Although this is toward the end of the Audit, it is a very crucial aspect of the Audit process. The reason is that if done correctly, it can save you from considerable probable financial loss. There are a number of steps you can take to make this happen. Before this, it is important to make yourself aware of the kind of penalties involved. Below, we will discuss them in detail. At this point, you really want to try and negotiate with the auditor in a reasonable manner and with consensus. The goal is to help the auditor show empathy, and thereby, allow us to avoid the penalties as much as possible.
Try to Negotiate Penalties
The IRS often proposes that penalties be assessed, if they propose adjustments. If penalties have been proposed, you may want to try to negotiate with the IRS to remove penalties before the audit closes. The auditor may be willing to do this, if you agree to some or all of the proposed adjustments.
The accuracy penalty applies, if your return has a substantial misstatement. It can include omitted income or overstated tax deductions or tax credits. This penalty is usually 20% of the additional tax that you should have paid. The IRS’s closing paperwork will let you know if this penalty is being proposed by the auditor.
There is a “reasonable cause” defense to this penalty. To get the auditor to remove the penalty, you should negotiate based on the position that you have satisfied “reasonable cause.” Reasonable cause is usually established by showing:
- Reliance on tax advice from a tax advisor
- Serious illness, death, incapacitation of the taxpayer or an immediate family member
- Natural disasters, fire, and similar disturbances
- Failure to access records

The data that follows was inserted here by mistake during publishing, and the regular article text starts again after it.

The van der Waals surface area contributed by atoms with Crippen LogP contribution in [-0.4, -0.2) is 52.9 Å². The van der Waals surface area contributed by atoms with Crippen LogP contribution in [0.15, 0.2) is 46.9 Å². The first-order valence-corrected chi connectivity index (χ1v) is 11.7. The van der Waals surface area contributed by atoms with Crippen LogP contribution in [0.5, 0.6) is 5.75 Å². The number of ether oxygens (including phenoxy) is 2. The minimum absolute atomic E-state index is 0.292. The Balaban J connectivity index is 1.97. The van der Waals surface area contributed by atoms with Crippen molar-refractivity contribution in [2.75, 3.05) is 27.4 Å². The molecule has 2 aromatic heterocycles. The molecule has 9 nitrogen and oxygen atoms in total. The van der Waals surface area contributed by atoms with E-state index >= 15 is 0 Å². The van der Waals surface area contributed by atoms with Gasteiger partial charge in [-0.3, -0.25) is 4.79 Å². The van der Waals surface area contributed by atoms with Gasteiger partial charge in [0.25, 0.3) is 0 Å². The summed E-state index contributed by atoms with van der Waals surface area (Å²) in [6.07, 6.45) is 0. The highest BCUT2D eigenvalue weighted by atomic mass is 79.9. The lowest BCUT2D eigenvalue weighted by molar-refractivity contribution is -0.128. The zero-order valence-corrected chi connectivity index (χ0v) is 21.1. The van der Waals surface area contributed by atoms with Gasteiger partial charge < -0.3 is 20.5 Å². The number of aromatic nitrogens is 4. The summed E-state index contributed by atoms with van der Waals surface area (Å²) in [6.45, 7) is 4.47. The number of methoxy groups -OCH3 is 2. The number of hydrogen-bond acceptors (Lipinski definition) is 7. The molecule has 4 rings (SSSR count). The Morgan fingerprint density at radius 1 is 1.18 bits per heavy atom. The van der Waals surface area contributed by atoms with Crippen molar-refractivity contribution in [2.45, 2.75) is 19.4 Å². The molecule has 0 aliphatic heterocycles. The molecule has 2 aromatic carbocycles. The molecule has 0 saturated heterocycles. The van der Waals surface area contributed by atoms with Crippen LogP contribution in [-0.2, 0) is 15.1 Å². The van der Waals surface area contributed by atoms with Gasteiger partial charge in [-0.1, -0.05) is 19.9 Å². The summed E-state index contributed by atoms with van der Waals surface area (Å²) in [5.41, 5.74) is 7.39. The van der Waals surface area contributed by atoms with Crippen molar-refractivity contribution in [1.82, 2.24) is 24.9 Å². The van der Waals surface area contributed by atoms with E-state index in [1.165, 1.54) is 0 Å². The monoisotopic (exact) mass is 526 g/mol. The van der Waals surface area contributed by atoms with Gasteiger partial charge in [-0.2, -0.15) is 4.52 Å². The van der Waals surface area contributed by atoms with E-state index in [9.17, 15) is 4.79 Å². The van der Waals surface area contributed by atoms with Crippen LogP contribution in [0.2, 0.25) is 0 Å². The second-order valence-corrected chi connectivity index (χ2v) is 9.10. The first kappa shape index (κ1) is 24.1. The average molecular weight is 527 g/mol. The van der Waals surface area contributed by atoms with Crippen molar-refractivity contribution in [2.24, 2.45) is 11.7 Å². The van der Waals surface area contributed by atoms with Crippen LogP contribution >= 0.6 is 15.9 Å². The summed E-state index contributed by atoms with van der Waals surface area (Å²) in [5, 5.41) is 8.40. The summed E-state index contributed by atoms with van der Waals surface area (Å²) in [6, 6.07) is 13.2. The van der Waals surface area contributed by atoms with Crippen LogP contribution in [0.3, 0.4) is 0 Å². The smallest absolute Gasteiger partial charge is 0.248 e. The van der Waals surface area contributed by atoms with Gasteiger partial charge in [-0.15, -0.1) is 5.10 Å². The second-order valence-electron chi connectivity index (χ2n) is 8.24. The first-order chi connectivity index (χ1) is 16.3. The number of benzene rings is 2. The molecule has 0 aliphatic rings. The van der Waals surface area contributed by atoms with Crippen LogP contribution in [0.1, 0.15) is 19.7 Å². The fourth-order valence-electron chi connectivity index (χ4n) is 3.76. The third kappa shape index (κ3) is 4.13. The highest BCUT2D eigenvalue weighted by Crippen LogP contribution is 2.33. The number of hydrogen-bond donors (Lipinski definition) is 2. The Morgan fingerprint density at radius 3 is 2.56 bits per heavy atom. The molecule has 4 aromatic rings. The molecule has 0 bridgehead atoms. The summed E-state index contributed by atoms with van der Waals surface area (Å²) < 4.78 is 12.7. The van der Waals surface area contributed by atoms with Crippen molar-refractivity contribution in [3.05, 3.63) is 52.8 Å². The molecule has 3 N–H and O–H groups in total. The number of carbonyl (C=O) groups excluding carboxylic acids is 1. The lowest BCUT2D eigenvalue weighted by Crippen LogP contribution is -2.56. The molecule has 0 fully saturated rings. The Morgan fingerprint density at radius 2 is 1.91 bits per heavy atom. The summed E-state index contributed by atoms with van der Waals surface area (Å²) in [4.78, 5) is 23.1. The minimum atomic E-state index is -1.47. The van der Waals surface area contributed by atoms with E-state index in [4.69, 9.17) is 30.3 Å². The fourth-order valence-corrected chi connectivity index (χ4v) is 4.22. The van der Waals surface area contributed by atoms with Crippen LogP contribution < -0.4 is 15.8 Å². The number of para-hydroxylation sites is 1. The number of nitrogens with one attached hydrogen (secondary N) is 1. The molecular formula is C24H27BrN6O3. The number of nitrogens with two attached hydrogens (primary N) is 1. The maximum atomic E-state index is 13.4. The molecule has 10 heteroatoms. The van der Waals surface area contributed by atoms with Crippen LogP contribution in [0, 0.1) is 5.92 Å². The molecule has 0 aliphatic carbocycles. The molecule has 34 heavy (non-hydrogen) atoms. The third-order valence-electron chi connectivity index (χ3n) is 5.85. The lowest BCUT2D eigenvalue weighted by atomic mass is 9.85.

If the auditor ends up imposing this penalty, you will need to consider appealing the penalty. The penalty can be appealed, along with the adjustment that gave rise to it.
If the IRS auditor concludes that the underpayment on your return is fraudulent, the auditor may impose a fraud penalty. The fraud penalty is 75% of the unpaid tax.
IRS auditors usually only propose this penalty, if there is clear evidence that you intended to understate your income or take deductions or credits you were not entitled to. The IRS has referred to this as “badges of fraud.”
The IRS auditor’s closing letter will let you know if the IRS will propose this penalty. It will also include the amount of the penalty. You should negotiate with the auditor not to propose this penalty. Verbally, you might ask the auditor to propose the accuracy-related penalty rather than a fraud penalty. You do this by going through each “badge of fraud” and noting that the facts do not establish those badges in your case. If the IRS auditor refuses your verbal request, you should address this topic with the IRS auditor’s manager. The penalty is too high to simply accept it and the “fraud” connotation makes it difficult to settle the case with the IRS appeals officer or attorney later. The IRS auditor’s manager may be willing to impose the accuracy-related penalty to move the case along. If the IRS auditor or manager do agree to remove the fraud penalty, they will likely impose the accuracy-related penalty. You should consider contesting the accuracy-related penalty.